Watching for Mental Health Distress in Adolescence
- Friday, 13 March 2015 10:00
Family Guidance Center
During the years of adolescence everything, it seems, is in a state of upheaval for the young person. There are outward changes in size, stature and shape. There are inward changes in thinking, feeling and relating. This personal storm can be traumatic enough on its own, but if it combines with other stressors adolescents may experience some form of a mental health disorder as a result.
What to Watch For
Since there is so much changing in an adolescent’s life, how can parents know if their child is in trouble? With teens it will usually mean keeping an eye on the degree of change. Most of the mental health warning signs could be considered normal adolescent changes in one degree but become flags of concern at a greater degree. Some common things to keep an eye (or ear) on are:
Sleep changes – many adolescents love to sleep, but excessive sleep can be a symptom of depression
Low self-worth – most teens struggle with their self-image, but in excess it is problematic
Sudden academic struggles and problems at school
Anger or aggressiveness – adolescents often have more family conflict but unexplained outbursts are not normal
Eating changes – this can be more or less, but markedly less could flag an eating disorder.
What Parents Can Do
The most common mental health disorders faced by adolescents are depression, substance abuse and eating disorders – all of which are treatable. Parents should do their best to be approachable and keep lines of communication open. It is helpful to offer meaningful and frequent encouragement and reassurance about the pressures and fears that go along with adolescence. The stormy period is less frightening if they know that most people have a bumpy passage. Finally, don’t hesitate to bring an adolescent in to Family Guidance for evaluation or treatment. A stormy youth is normal, but mental health should be monitored and cared for just like physical health.
Signs of Depression You May Not Recognize
- Tuesday, 10 March 2015 10:00
Family Guidance Center
While the media has certainly elevated the visibility of depression, there are obvious symptoms which get frequent mention. There are also more subtle signs that you may not realize signify depression.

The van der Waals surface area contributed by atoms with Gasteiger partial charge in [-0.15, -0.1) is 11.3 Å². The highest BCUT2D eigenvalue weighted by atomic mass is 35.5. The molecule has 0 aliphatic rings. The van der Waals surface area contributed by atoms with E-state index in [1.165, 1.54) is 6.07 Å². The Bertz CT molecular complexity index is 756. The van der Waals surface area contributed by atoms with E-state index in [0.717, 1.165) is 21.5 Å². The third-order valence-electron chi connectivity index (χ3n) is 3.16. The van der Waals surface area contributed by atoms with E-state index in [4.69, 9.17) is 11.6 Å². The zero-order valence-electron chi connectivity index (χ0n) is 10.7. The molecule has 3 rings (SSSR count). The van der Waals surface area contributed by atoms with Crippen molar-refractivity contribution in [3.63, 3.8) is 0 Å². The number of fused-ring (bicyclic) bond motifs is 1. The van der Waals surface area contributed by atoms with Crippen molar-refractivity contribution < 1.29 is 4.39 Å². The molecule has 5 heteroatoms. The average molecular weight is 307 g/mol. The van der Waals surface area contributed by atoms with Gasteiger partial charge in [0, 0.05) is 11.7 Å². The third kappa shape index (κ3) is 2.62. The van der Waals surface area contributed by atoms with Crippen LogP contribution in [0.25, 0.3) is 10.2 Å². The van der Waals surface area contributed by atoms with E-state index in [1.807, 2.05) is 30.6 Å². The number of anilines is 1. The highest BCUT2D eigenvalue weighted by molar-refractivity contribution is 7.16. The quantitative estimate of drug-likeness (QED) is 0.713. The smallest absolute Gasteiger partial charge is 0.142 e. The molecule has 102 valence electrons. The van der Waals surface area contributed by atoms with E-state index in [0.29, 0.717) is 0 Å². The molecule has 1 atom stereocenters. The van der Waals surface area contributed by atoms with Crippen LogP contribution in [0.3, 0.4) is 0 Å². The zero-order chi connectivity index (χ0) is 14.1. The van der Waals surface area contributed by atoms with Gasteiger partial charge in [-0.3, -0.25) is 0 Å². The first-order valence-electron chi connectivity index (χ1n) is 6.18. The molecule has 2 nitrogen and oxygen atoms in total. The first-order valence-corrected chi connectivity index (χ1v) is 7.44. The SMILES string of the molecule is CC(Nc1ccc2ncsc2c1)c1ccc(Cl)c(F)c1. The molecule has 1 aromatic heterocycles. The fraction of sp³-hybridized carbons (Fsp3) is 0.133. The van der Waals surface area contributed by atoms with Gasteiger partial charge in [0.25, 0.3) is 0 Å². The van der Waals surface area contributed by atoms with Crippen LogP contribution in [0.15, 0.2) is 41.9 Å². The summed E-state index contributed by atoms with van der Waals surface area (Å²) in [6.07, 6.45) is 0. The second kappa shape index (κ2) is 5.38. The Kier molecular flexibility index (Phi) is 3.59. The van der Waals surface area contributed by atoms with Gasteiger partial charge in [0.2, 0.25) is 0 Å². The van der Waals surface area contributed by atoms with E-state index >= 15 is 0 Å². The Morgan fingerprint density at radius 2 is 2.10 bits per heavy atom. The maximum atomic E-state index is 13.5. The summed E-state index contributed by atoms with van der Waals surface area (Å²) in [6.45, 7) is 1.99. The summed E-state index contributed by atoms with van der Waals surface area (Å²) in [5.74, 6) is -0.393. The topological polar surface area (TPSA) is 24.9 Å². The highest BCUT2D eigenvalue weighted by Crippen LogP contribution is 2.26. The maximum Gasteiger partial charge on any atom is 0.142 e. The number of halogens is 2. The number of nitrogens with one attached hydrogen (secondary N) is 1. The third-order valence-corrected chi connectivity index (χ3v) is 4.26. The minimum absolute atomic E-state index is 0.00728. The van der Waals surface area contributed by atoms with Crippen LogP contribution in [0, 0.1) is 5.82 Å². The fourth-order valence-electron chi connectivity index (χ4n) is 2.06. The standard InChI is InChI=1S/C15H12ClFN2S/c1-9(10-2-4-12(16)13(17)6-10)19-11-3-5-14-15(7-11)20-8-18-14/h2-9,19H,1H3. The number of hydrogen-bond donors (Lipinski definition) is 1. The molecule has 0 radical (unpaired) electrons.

Common Signs of Depression
The classic signs that most people now know to look for are hopelessness, a continued state of gloominess or sadness and a lack of joy or pleasure in life’s activities – even ones which used to be enjoyed greatly. These telltale signs are well known signs to look for. The less obvious signs are just as indicative, but a person might attempt to explain them away as something else.
These less obvious symptoms might be harder to connect to depression but can still be cause for concern:
Sleeping and eating changes – more or less of either
Body aches – unexplained headaches and joint aches
Excessive tiredness – this can include a low libido
Difficulty with focus or concentration
Hypersensitivity to rejection
Life appears as a drab and unsmiling grey
Other less-recognized signs of depression include irritability, aggression and anger. This is important to recognize since unexplained anger could be linked to anxiety and often signals a more serious kind of depression. If you or someone close to you seems inexplicably irritable, take a closer look. Adolescents often experience depression as undirected anger.
It’s hard to admit to yourself or others that you may be struggling with depression. However, whether or not you are ready to admit depression, it will manage to find cracks in the façade. Whether you know you are depressed or just worry that you might be, it’s a good idea to talk with someone else about how you are feeling. Family Guidance can help you sort through the symptoms and find the truth. Call us or stop by.
Healthy Diet Makes an Important Impact on Mental Health
- Tuesday, 03 March 2015 10:00
Family Guidance Center
A poor diet has been linked to any number of physical health problems from high cholesterol to diabetes to stomach and skin ailments. Experts also believe diet also has an effect on mental health.
Mental illness is often the result of a combination of factors. Heredity, environment and biochemical factors all play a part. Diet too can affect mental health symptoms. This truth has led to a push for nutrition-based treatment as a part of comprehensive treatment for mental disorders. Eating nutrient-rich foods is one way to improve mental wellness. Taking vitamins supplements can also help make a difference. Those vitamins which have been shown to aid brain function are believed to be particularly beneficial. Fish oils and Omega-3, B12, D, Magnesium, Iron, Zinc and choline can all be added to the diet with positive results.
While, making healthy diet choices at any point in life will help, experts point out the tremendous value of a balanced diet during pregnancy. Providing the still-developing brain with necessary building blocks can impact mental health throughout life. The same goes for the importance of sound nutrition during childhood. Childhood nutritional deficiencies have long been associated with certain mental health conditions.
We at Family Guidance subscribe to a whole-person approach to treating mental health issues. We understand the importance of different tools that can help: behavioral change, counseling, medication, exercise and diet. People are complex beings and nothing happens in isolation. Sometimes improvements can be realized from making minor changes – like eating a more nutritious diet with your comprehensive mental health treatment. If you’ve been struggling with mental health concerns stop by and see how small steps in the right direction can work together in your overall mental health treatment.